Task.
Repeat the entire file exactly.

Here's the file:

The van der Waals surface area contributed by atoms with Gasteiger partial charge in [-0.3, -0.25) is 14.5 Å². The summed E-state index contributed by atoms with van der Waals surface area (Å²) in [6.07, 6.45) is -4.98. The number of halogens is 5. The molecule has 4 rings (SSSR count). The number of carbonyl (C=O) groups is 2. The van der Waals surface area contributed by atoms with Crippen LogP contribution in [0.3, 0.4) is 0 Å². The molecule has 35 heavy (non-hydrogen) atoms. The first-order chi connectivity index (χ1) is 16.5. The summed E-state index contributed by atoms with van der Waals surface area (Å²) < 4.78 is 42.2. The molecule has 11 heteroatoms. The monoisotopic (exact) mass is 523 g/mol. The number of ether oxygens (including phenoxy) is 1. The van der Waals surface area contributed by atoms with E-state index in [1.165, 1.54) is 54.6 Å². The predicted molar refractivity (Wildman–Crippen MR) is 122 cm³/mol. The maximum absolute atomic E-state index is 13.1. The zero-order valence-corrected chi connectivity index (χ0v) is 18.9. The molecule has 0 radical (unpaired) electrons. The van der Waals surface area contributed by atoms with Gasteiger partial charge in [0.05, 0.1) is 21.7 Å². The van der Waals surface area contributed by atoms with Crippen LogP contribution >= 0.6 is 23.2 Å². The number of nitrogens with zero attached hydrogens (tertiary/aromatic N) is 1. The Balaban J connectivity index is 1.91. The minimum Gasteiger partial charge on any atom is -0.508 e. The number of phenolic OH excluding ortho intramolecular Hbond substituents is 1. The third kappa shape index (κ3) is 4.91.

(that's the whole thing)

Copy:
The van der Waals surface area contributed by atoms with Gasteiger partial charge in [-0.3, -0.25) is 14.5 Å². The summed E-state index contributed by atoms with van der Waals surface area (Å²) in [6.07, 6.45) is -4.98. The number of halogens is 5. The molecule has 4 rings (SSSR count). The number of carbonyl (C=O) groups is 2. The van der Waals surface area contributed by atoms with Crippen LogP contribution in [0.3, 0.4) is 0 Å². The molecule has 35 heavy (non-hydrogen) atoms. The first-order chi connectivity index (χ1) is 16.5. The summed E-state index contributed by atoms with van der Waals surface area (Å²) < 4.78 is 42.2. The molecule has 11 heteroatoms. The monoisotopic (exact) mass is 523 g/mol. The number of ether oxygens (including phenoxy) is 1. The van der Waals surface area contributed by atoms with E-state index in [1.165, 1.54) is 54.6 Å². The predicted molar refractivity (Wildman–Crippen MR) is 122 cm³/mol. The maximum absolute atomic E-state index is 13.1. The zero-order valence-corrected chi connectivity index (χ0v) is 18.9. The molecule has 0 radical (unpaired) electrons. The van der Waals surface area contributed by atoms with Gasteiger partial charge in [0.05, 0.1) is 21.7 Å². The van der Waals surface area contributed by atoms with Crippen LogP contribution >= 0.6 is 23.2 Å². The number of nitrogens with zero attached hydrogens (tertiary/aromatic N) is 1. The Balaban J connectivity index is 1.91. The minimum Gasteiger partial charge on any atom is -0.508 e. The number of phenolic OH excluding ortho intramolecular Hbond substituents is 1. The third kappa shape index (κ3) is 4.91.